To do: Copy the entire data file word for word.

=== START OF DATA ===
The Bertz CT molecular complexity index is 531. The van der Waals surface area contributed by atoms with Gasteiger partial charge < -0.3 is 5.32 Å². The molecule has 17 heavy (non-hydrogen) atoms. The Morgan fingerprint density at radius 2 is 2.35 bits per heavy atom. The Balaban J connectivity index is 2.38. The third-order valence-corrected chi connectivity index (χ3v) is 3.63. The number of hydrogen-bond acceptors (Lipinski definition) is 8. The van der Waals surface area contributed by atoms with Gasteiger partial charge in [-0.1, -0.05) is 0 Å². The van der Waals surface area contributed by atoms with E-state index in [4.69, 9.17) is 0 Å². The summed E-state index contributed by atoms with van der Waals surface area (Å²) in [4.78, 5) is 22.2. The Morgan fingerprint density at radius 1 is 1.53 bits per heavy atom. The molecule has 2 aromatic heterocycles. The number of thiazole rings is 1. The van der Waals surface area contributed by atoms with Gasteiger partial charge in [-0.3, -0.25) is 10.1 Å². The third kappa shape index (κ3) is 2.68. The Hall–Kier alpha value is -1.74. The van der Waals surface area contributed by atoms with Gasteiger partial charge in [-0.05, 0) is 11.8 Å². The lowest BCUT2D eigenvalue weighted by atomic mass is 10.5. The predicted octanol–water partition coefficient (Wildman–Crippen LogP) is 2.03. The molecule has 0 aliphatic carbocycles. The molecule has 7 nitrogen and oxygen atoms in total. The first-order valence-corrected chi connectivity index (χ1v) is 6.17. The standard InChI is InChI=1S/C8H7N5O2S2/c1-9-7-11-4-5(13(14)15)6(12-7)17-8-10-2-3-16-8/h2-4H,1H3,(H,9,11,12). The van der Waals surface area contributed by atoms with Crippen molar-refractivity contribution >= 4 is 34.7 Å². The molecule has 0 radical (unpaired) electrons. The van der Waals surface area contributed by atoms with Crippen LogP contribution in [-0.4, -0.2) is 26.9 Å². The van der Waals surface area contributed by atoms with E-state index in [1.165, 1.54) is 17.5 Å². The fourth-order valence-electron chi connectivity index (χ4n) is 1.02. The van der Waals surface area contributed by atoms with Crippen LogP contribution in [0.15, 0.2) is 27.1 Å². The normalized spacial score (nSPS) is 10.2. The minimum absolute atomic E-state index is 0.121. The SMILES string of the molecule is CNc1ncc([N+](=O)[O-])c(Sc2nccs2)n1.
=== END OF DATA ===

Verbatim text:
The Bertz CT molecular complexity index is 531. The van der Waals surface area contributed by atoms with Gasteiger partial charge < -0.3 is 5.32 Å². The molecule has 17 heavy (non-hydrogen) atoms. The Morgan fingerprint density at radius 2 is 2.35 bits per heavy atom. The Balaban J connectivity index is 2.38. The third-order valence-corrected chi connectivity index (χ3v) is 3.63. The number of hydrogen-bond acceptors (Lipinski definition) is 8. The van der Waals surface area contributed by atoms with Gasteiger partial charge in [-0.1, -0.05) is 0 Å². The van der Waals surface area contributed by atoms with E-state index in [4.69, 9.17) is 0 Å². The summed E-state index contributed by atoms with van der Waals surface area (Å²) in [4.78, 5) is 22.2. The Morgan fingerprint density at radius 1 is 1.53 bits per heavy atom. The molecule has 2 aromatic heterocycles. The number of thiazole rings is 1. The van der Waals surface area contributed by atoms with Gasteiger partial charge in [-0.3, -0.25) is 10.1 Å². The third kappa shape index (κ3) is 2.68. The Hall–Kier alpha value is -1.74. The van der Waals surface area contributed by atoms with Gasteiger partial charge in [-0.05, 0) is 11.8 Å². The lowest BCUT2D eigenvalue weighted by atomic mass is 10.5. The predicted octanol–water partition coefficient (Wildman–Crippen LogP) is 2.03. The molecule has 0 aliphatic carbocycles. The molecule has 7 nitrogen and oxygen atoms in total. The first-order valence-corrected chi connectivity index (χ1v) is 6.17. The standard InChI is InChI=1S/C8H7N5O2S2/c1-9-7-11-4-5(13(14)15)6(12-7)17-8-10-2-3-16-8/h2-4H,1H3,(H,9,11,12). The van der Waals surface area contributed by atoms with Crippen molar-refractivity contribution >= 4 is 34.7 Å². The molecule has 0 radical (unpaired) electrons. The van der Waals surface area contributed by atoms with Crippen LogP contribution in [-0.4, -0.2) is 26.9 Å². The van der Waals surface area contributed by atoms with E-state index in [1.165, 1.54) is 17.5 Å². The fourth-order valence-electron chi connectivity index (χ4n) is 1.02. The van der Waals surface area contributed by atoms with Crippen LogP contribution in [0.15, 0.2) is 27.1 Å². The normalized spacial score (nSPS) is 10.2. The minimum absolute atomic E-state index is 0.121. The SMILES string of the molecule is CNc1ncc([N+](=O)[O-])c(Sc2nccs2)n1.